Over the past several weeks I have received multiple email solicitations for a conference on Emotional Intelligence. Then today I received a snail mail package for a different conference also on Emotional Intelligence. This must be the latest management fad. I laughed when I got it, wondering what possible mailing list might have made the assumption I might be the right target. This focus on Emotional Intelligence is a dog hunting its own tail.
When I opened it I found this statement:
“Emotional Intelligence is synonymous with good leadership. It consists precisely of those social and emotional skills necessary to motivate and inspire subordinates, to manage with understanding and respect, and to resolve conflicts and ease tensions as they arise.”
Well, those who know me well won’t be surprised that there is not a single sentence in that paragraph which I think is correct.
“Emotional intelligence is synonymous with good leadership”? Everyone has emotional intelligence just as everyone has the other kind of intelligence. I think they might mean high EQ = leadership. But in what way? The mailing suggests it is partially this skill “to resolve conflicts and ease tensions as they arise”? I knew a manager who was very good at resolving conflicts and easing tensions. He couldn’t stop himself. The instant conflict arose he would jump in to mediate. He is probably the most emotional intelligent person I know. But he was a terrible leader.
That’s because conflict isn’t always a bad thing. Particularly when the conflict is around getting to the true nature of a problem. Christopher Morley wrote: “There is no squabbling so violent as that between people who accepted an idea yesterday and those who will accept the same idea tomorrow”.
The ideas Dr Morley refers to are ideas about change. The truth is, it is natural for us, as humans, to react negatively to change. It is how our brains work and it is what allows us to repeat success behaviors. But change is also natural and necessary, and conflict is one way we overcome the natural tendency to resist change. With conflict you do get tension. Great leaders allow conflict and tension to arise. They also give conflict time to resolve itself. You only need to step in when the conflict becomes damaging. A lot of conflict has a personal element to it, but that doesn’t mean it is necessarily damaging.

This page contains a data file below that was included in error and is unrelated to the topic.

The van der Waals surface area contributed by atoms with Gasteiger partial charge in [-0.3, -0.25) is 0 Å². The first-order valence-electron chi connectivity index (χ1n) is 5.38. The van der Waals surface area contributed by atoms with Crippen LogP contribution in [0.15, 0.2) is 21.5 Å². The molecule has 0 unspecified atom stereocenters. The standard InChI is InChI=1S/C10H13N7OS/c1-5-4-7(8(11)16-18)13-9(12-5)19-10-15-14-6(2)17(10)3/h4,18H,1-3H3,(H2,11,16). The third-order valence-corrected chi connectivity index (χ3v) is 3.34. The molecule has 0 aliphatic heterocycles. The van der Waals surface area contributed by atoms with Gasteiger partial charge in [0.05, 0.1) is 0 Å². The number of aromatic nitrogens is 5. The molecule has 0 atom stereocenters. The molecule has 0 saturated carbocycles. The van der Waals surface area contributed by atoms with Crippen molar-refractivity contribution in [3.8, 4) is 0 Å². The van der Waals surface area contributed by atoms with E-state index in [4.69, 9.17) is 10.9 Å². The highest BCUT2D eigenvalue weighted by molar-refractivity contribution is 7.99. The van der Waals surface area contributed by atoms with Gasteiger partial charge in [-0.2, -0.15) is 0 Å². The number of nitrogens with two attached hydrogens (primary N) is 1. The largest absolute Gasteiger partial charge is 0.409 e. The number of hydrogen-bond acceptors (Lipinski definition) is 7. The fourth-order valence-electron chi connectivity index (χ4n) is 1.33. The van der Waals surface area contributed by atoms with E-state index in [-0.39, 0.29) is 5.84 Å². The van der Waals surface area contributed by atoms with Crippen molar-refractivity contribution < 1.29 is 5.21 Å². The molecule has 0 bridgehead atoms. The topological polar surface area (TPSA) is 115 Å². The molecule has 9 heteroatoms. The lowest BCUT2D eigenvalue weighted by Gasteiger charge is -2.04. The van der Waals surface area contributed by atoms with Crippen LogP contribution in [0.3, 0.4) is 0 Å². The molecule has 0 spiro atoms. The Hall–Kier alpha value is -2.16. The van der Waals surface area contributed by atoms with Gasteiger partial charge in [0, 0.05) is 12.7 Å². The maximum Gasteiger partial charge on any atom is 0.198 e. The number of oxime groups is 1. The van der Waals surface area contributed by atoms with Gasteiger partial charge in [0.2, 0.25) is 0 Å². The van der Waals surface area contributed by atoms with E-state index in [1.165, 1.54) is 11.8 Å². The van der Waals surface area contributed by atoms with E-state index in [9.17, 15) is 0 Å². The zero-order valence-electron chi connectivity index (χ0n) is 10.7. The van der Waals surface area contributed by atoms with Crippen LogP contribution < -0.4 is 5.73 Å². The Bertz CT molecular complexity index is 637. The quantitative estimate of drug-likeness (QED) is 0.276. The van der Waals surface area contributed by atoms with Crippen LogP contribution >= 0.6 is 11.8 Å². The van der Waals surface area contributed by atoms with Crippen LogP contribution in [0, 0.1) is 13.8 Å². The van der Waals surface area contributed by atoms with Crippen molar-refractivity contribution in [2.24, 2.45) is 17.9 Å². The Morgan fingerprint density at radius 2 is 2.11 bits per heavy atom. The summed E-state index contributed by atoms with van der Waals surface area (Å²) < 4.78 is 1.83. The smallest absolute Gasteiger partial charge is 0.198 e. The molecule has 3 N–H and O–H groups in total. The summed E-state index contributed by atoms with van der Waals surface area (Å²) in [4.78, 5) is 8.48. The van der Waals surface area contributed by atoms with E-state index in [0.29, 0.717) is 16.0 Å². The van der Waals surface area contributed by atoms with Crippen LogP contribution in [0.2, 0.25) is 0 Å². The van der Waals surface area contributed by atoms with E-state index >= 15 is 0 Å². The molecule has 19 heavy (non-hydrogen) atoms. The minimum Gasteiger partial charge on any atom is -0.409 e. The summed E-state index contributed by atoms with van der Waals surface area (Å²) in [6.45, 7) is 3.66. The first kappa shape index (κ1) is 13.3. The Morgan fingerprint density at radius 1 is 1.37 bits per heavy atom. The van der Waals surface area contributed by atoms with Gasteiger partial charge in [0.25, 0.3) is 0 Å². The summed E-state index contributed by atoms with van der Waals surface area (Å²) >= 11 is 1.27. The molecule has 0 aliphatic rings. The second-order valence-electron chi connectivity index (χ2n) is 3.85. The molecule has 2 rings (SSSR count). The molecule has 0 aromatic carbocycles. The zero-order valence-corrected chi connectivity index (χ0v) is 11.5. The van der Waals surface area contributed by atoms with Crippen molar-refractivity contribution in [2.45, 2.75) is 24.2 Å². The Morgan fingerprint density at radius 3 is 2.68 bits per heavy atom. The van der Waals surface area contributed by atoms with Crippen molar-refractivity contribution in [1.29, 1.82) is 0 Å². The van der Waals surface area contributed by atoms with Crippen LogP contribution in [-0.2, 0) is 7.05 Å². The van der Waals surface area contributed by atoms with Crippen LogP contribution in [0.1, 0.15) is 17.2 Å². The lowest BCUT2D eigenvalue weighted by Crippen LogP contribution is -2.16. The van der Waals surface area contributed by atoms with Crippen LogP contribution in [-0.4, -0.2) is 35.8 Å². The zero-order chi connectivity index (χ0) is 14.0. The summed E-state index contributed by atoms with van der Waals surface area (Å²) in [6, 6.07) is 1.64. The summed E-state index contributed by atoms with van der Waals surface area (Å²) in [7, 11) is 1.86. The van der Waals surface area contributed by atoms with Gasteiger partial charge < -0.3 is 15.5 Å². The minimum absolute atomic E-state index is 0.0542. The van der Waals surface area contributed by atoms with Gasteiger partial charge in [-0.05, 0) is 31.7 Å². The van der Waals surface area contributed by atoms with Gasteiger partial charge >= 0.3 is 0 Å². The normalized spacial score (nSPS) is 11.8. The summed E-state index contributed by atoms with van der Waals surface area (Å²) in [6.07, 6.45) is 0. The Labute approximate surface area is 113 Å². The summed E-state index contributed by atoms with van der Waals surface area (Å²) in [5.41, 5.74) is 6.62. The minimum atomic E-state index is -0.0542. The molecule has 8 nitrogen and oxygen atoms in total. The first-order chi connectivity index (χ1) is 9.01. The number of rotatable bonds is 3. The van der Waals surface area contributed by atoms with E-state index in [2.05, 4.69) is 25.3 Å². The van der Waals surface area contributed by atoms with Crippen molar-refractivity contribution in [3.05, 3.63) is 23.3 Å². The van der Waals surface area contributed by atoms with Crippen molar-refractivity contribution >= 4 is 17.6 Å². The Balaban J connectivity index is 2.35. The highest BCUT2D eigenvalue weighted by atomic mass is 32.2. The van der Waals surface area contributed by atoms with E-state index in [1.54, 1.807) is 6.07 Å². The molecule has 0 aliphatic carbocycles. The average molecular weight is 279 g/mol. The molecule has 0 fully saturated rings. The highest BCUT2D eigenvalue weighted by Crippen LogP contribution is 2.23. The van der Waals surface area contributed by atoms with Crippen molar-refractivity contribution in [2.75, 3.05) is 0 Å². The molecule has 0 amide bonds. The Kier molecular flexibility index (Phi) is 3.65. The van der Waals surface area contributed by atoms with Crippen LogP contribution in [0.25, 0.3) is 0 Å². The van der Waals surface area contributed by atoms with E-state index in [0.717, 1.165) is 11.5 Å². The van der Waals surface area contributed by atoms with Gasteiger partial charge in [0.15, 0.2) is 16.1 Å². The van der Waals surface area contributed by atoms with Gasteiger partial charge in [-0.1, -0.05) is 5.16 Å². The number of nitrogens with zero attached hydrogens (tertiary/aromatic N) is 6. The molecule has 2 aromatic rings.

The mailing states that (high) Emotional intelligence “consists of those social and emotional skills necessary to motivate and inspire subordinates.” The word ‘subordinates’ is telling when used with how people become motivated and inspired. Great leaders do not motivate with fear. Bad managers, however, often do motivate with fear. But fear tends not to be to inspirational. "The beatings will stop when morale impoves!"
Great leaders know there is only one source of motivation that works, and that's self-motivation. But more importantly, great leaders know that almost everyone is capable of being self-motivated. All a leader needs to do is align the individual’s personal sense of self-worth, with the work they do.
A great leader creates an environment where Trust, Engagement, and Empowerment define the workplace. Ideas like “managing with understanding and respect, and … easing tensions” say that we should all play nicely together. These ideas suggest it is most important that if things get a little tense, we nip that in the bud before we move on.
What great companies do, is face the truth, the hard truth, head on. Truth seeking is messy. Misunderstandings and tensions are part of that. But in environments of Trust, Engagement, and Empowerment, these misunderstandings and tensions resolve themselves, and they are not important.
Emotional Intelligence is not synonymous with leadership.